Qualifying exams

Although I am not in position to talk about what qualifying exams really feel like, I can tell you that the quals are a major milestone towards a PhD. Not only that, but most quals formats can fall into two categories: comprehensive exams about everything you learned prior or the defense of a research prospectus. Both formats can be quite terrifying. There are those departments where quals can be skipped under certain conditions, however.

  1. Comprehensive exams. There are those departments where the tests cover the basic material (in physics, there is typically one test on classical mechanics and on electromagnetism, one test on quantum mechanics and on statistical mechanics, but sometimes there are other tests sprinkled in as well) where the objective is to know whether one actually knows the material required to move on to the dissertation. Example department using this format: University of North Carolina physics and astronomy
  2. Research prospectus defense. Here one has to do a literature review of one’s intended dissertation research, as well as to identify a working hypothesis and the aims of the research. The objective is therefore to assess the familiarity of the student with the research in the field, and its knowledge thereof. Example department using this format: Vanderbilt physics and astronomy
  3. Quals with conditional waivers. Departments where one can, in whole or in part, waive quals under certain conditions. Take Tufts’ physics and astronomy department, for example. One can waive one of the tests if the grade in the corresponding course(s) is A- or better.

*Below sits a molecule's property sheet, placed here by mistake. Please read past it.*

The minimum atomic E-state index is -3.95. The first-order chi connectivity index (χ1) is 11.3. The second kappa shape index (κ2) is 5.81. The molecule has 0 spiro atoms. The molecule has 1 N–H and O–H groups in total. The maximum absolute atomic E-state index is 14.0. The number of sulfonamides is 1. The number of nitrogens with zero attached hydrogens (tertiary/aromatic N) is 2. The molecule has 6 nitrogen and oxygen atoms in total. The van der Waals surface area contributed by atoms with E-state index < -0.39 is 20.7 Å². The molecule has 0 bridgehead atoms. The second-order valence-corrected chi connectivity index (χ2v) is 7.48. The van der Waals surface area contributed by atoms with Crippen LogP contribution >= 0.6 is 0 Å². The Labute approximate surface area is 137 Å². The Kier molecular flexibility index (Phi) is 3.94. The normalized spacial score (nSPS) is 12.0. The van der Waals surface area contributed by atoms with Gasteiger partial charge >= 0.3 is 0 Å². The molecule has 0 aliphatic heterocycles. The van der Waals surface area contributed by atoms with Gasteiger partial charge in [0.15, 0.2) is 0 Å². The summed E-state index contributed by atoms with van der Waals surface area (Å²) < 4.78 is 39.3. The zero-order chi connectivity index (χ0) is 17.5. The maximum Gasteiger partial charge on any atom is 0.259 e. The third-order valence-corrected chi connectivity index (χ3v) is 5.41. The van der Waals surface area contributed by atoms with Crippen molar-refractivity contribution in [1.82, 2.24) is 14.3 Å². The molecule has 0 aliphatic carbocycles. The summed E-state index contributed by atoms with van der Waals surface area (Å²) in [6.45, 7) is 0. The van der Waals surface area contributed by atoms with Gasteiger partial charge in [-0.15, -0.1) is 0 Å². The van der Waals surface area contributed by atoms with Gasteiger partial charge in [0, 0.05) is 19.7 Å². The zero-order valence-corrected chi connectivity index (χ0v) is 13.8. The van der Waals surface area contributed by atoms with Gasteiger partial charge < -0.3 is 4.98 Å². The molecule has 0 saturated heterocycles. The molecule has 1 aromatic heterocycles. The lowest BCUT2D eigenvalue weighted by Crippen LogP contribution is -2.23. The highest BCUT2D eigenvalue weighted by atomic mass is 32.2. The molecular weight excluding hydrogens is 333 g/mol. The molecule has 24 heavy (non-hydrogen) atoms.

4. No quals at all. This might surprise you but there is that rare department where there are no quals at all. Starting in 2014, the University of Chicago physics department decided to phase out the quals.

Addendum: Here’s a quote pertaining to the University of Chicago physics department choosing to phase out the quals from a current University of Chicago physics PhD student that prefers not to be named:

Starting in 2014, the candidacy exam in the University of Chicago physics PhD program is pretty much cancelled. Instead, you take a placement exam upon arriving, and then a counseling committee decides which courses you need to take, based on your performance. You are qualified once you pass the courses they tell you to take.
Apparently, the faculty wishes to make the qualifying process less stressful by this new system.

And, unless phasing out the quals is also something the astronomy department will do in the near future (due to some administrative action), it looks like its astronomy department students go through what amount to three dissertation defenses, each of which are increasing in scope. And the first two defenses would, together, comprise the equivalent of quals.

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